According to the study, it may be the ‘cuteness factor’ that attracts people to certain pets. Last year, the ASPCA set out to try to figure out why people picked the specific pet they did. They asked 1,500 people who adopted a pet to fill out a questionnaire at five shelters across the country. Was it the pet’s age or physical appearance, or perhaps their behavior that caught the person’s eye? They discovered that when someone adopted an adult cat or dog, behavior was at the top of the list for consideration. The age of the pet made no difference. When it came to kittens, age was the deciding factor, and people chose a particular puppy based on physical appearance. For the cat loving adopter, what the kitten looked like didn’t matter, and a puppy’s behavior was ranked at the bottom for those who picked a puppy.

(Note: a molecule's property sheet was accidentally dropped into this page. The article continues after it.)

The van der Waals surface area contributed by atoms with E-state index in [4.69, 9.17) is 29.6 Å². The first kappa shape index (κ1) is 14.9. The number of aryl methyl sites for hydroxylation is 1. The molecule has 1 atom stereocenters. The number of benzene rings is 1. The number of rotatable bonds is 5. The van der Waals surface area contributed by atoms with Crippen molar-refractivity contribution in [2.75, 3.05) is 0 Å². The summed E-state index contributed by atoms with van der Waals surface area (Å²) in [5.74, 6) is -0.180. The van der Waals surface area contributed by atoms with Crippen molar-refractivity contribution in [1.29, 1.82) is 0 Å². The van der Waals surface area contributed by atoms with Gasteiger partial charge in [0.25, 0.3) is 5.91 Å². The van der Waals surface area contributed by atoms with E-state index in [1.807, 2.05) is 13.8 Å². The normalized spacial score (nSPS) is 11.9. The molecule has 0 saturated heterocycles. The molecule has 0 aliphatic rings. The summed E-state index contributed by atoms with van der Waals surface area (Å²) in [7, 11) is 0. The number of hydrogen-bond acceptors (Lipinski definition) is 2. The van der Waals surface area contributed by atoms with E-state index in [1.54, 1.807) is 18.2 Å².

The purpose of the survey was to shed light on how a potential adopter’s thought process worked and what they looked for when making their decision. The results have given shelter workers insight as to how and why certain pets may be overlooked. It also points out the importance of talking with people looking to adopt to help them see the potential in all of the shelter pets. The study can help workers learn how to show off a pet’s ‘inner beauty’ for those animals that may be less likely to be adopted because they aren’t as cute as others. A pet may have the perfect personality and behavior for someone, and the survey suggests shelter workers may need to point out the benefits of another pet that might be a better match for the adopter’s lifestyle.